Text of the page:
By Nick Harris
8 December 2010
Charlie Adam, Blackpool’s best player, won his recent tribunal hearing against his own club over a £25,000 bonus row but won’t emerge from the episode with much, if any, financial benefit, sportingintelligence can reveal. His ‘winnings’ have mostly been spent on fees and expenses, including a costly QC.
The Scotland midfielder hauled his own club in front of Premier League tribunal because they didn’t pay him the bonus that should have been triggered at the point at which Blackpool mathematically secured their Championship status last season. The club’s argument was he was paid a bumper promotion bonus, and indeed he was.
But anyone thinking Adam was being greedy pursuing £25k when he also picked up a promotion bonus north of £300,000 might think again.
Blackpool’s owners effectively gained a £95m windfall at least by winning last season’s play-off, and there is a feeling around the club, shared by manager Ian Holloway, that the owners want to keep hold of as much of that as possible. Adam went to tribunal on principle and it can now be revealed that his ultimate (depleted) reward is testament to that.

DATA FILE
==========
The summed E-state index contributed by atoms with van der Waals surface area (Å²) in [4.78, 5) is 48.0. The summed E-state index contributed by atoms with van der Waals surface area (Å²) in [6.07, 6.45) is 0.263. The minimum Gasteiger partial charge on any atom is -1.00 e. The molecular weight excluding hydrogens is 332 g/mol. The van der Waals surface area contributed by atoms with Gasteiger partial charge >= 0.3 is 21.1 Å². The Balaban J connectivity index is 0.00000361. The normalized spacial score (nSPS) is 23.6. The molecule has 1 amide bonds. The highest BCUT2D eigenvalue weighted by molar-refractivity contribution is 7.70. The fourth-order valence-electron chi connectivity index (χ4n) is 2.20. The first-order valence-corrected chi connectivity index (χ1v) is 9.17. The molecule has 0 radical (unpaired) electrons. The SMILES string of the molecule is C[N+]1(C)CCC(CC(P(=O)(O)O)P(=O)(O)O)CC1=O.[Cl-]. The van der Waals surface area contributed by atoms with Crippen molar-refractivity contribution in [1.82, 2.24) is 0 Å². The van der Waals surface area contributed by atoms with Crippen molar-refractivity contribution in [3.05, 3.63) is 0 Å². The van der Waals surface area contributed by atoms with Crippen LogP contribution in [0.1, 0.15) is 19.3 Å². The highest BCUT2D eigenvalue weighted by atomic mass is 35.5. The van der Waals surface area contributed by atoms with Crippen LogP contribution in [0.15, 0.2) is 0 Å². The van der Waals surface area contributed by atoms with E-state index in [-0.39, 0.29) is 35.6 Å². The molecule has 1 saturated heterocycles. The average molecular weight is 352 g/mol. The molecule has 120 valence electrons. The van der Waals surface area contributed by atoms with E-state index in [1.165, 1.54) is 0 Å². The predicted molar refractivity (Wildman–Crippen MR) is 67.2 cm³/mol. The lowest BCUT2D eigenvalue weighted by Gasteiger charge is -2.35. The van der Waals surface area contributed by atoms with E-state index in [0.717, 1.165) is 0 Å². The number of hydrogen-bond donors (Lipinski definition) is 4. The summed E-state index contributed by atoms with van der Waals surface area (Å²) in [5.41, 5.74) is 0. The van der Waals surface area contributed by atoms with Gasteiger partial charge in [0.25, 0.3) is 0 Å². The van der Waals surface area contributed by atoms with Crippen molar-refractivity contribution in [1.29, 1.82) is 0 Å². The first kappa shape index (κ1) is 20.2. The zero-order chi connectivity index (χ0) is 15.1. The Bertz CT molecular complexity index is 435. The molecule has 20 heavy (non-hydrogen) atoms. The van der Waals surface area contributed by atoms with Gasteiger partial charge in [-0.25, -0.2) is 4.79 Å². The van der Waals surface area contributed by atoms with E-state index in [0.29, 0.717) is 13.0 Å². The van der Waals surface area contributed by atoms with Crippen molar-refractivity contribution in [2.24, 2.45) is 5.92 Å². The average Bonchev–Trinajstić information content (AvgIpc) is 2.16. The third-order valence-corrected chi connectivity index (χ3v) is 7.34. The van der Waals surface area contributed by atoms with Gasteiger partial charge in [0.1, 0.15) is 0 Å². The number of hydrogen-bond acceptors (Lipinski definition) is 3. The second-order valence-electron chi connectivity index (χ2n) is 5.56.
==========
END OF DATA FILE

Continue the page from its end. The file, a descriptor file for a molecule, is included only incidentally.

He also tried to argue his contract had been breached because of the non-payment of the bonus, and lost that bit of his case. Because he won one part, and the club won the other, the Premier League ruled both parties should pay their own legal costs.
In Adam’s case, he hired a QC who cost more than £10,000 for a single day. Adding preparatory legal fees, travel and incidentals, he ended up spending most of his awarded bonus on costs.
He wanted to be a free agent to move in January to a better-paying club. Blackpool, under the co-ownership of Owen Oytson and Latvia’s Valeri Belokon, have a basic pay ceiling at £10,000 per week. Still, if Adam’s short of a bob or two, he could always take a loan with Blackpool’s main sponsors, loan sharks Wonga.com, typical APR, 2,689 per cent.